I'm the kinda guy that CAN put up with HUGE enclosures if 19 friggin'HZ is what I'll get in return!

  7. #7
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    This pair has been for sale for a while:

    http://cls.audiogon.com/cgi-bin/cls....ull&1115406971

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    Administrator Robh3606's Avatar
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    "They had to be. Urei was in the process of ending JBL's studio monitor reign with their "Time Aligned" monitors."

    Widget

    Hey Widget

    What was the deal with that. JBL just purchased the competition?? Always wondered about the whole Altec 604 Urei 604 based timelines. Figure Urei did the "Time aligned" bit on the Altec drivers so the majority of Urei's manufactured had a 604 variant. The last Urei's were JBL's and sold along side the 4343's.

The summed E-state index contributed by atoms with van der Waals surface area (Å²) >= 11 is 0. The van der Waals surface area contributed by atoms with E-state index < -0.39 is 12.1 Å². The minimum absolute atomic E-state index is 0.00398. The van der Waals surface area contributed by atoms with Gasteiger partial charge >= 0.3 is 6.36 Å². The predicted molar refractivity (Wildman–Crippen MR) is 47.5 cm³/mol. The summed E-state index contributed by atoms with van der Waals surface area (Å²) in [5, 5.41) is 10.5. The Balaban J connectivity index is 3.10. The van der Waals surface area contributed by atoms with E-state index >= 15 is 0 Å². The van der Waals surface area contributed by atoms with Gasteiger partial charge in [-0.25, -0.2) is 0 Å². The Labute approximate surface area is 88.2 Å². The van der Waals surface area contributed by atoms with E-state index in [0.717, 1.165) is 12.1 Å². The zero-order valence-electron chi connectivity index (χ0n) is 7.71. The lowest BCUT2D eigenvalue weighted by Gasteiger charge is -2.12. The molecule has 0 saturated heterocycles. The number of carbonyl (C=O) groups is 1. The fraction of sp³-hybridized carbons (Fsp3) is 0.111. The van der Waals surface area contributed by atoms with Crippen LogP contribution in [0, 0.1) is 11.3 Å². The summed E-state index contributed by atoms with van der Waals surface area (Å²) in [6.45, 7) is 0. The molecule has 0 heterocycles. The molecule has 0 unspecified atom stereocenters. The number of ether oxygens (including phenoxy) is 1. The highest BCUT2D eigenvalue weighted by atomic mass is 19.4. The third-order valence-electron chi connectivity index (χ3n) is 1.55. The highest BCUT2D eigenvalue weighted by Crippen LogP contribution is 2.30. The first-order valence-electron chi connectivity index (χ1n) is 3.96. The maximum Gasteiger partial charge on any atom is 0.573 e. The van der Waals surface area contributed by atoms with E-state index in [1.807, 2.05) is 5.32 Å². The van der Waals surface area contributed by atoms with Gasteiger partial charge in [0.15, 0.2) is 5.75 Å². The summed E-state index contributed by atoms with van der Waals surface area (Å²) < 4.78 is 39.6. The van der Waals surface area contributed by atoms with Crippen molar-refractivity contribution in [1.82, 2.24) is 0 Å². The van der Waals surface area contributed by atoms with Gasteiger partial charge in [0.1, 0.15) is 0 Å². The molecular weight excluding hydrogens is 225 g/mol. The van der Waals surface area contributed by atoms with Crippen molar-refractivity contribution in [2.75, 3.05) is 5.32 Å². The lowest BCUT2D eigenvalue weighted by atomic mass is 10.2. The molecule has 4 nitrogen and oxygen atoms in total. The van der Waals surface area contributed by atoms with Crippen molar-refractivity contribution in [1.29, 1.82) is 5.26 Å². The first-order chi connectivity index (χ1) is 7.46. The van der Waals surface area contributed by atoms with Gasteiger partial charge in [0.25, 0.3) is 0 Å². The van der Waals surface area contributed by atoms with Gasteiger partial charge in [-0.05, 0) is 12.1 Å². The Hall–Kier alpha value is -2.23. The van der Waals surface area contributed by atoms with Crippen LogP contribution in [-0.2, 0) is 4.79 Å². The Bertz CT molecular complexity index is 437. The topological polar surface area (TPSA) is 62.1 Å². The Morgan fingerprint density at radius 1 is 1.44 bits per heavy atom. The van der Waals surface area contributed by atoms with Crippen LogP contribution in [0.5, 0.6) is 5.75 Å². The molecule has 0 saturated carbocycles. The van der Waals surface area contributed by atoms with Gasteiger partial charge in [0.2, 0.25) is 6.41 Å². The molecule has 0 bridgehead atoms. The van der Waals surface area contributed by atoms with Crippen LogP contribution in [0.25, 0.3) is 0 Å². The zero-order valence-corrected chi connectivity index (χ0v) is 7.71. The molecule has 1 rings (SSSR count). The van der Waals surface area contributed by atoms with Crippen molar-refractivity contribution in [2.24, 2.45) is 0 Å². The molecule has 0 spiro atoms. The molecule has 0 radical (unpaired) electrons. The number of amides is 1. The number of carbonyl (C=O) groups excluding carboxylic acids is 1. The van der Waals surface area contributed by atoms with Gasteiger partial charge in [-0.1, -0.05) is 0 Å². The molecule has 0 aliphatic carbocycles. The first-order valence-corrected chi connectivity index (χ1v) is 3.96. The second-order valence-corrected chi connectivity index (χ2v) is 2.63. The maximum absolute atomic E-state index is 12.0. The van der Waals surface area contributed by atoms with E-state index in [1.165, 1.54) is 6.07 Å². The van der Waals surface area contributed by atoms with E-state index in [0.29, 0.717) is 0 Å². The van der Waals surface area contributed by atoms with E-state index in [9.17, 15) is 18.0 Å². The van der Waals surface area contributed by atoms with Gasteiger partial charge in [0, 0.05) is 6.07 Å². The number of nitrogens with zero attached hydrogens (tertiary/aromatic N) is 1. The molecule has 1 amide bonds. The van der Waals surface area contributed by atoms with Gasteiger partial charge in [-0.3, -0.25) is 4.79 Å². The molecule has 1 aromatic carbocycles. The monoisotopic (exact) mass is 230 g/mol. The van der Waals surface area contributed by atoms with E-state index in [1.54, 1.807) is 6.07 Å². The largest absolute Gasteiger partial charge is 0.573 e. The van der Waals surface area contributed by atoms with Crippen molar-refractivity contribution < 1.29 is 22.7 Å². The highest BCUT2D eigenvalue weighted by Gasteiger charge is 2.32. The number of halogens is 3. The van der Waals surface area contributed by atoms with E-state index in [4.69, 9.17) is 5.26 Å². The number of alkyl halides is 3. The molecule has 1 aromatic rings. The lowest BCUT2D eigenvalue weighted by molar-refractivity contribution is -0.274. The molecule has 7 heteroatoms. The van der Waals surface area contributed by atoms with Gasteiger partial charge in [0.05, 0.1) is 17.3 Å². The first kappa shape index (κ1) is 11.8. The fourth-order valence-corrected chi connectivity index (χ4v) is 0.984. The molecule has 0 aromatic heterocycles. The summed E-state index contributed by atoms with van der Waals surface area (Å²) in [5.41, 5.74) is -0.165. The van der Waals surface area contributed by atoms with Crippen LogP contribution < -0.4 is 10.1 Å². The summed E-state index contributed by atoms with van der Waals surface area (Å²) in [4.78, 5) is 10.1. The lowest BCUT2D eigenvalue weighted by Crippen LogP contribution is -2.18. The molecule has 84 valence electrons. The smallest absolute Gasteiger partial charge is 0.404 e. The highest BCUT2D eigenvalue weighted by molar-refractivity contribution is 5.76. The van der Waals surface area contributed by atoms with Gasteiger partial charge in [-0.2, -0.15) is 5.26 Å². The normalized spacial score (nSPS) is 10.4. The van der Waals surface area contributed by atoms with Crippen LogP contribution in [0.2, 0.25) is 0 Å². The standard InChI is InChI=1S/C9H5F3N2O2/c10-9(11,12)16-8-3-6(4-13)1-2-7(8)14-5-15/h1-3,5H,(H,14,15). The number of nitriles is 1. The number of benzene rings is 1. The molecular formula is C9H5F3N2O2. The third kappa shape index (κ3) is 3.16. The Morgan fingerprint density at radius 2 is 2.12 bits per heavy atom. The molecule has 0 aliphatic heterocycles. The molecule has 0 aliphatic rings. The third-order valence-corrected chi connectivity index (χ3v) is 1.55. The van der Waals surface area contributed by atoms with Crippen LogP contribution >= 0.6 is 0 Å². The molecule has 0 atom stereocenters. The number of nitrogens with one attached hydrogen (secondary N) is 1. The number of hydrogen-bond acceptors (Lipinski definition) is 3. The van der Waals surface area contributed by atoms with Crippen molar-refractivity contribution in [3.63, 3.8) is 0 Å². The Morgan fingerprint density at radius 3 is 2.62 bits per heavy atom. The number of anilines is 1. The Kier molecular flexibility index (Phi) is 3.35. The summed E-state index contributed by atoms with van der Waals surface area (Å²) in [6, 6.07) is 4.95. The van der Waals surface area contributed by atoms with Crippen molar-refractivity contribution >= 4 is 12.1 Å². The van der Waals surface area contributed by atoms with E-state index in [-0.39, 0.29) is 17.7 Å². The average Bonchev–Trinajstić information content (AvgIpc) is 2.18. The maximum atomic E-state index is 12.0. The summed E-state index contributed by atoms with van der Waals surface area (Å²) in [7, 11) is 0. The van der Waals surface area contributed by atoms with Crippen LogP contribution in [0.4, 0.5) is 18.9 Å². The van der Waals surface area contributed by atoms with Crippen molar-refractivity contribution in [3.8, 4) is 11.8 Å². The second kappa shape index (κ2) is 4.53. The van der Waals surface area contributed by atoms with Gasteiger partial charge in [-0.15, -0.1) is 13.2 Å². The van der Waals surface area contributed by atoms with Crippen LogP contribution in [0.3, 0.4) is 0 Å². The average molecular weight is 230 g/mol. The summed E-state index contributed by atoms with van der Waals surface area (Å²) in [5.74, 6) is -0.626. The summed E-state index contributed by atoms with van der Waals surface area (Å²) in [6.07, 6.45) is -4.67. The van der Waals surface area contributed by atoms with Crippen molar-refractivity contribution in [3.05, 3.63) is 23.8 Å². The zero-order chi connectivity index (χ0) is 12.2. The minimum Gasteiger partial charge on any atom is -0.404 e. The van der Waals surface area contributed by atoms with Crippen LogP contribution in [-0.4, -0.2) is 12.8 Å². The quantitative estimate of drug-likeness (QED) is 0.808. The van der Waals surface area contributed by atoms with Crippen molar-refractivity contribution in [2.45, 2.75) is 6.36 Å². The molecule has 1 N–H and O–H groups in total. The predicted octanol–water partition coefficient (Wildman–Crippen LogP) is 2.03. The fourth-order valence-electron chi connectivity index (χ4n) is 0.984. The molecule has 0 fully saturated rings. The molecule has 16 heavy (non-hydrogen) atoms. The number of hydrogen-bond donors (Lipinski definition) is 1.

Nice looking speakers. I wonder if they actually did there own drivers or not. Reminds me of the Time Aligned Technics speakers with the set-back mids and tweeters.

    That's not that much cash for the pair?? He's in CA.

    Rob

  9. #9
    Administrator Mr. Widget's Avatar
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    From my foggy memory the 813 was THE monitor around 1980. This was pre-JBL and even with the rather crappy auxiliary woofer the 813 was the hands down favorite in all new studio construction and was replacing many an Altec and JBL.

    Thanks for the tip, Mr. Street.

    Widget

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    Webmaster Don McRitchie's Avatar
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    I had no idea they were based in Winnipeg, but in hindsight, this was the only place I ever saw them. The following is the limited information that I can remember, and be warned, much of it is probably of interest only to fellow Winnipegers.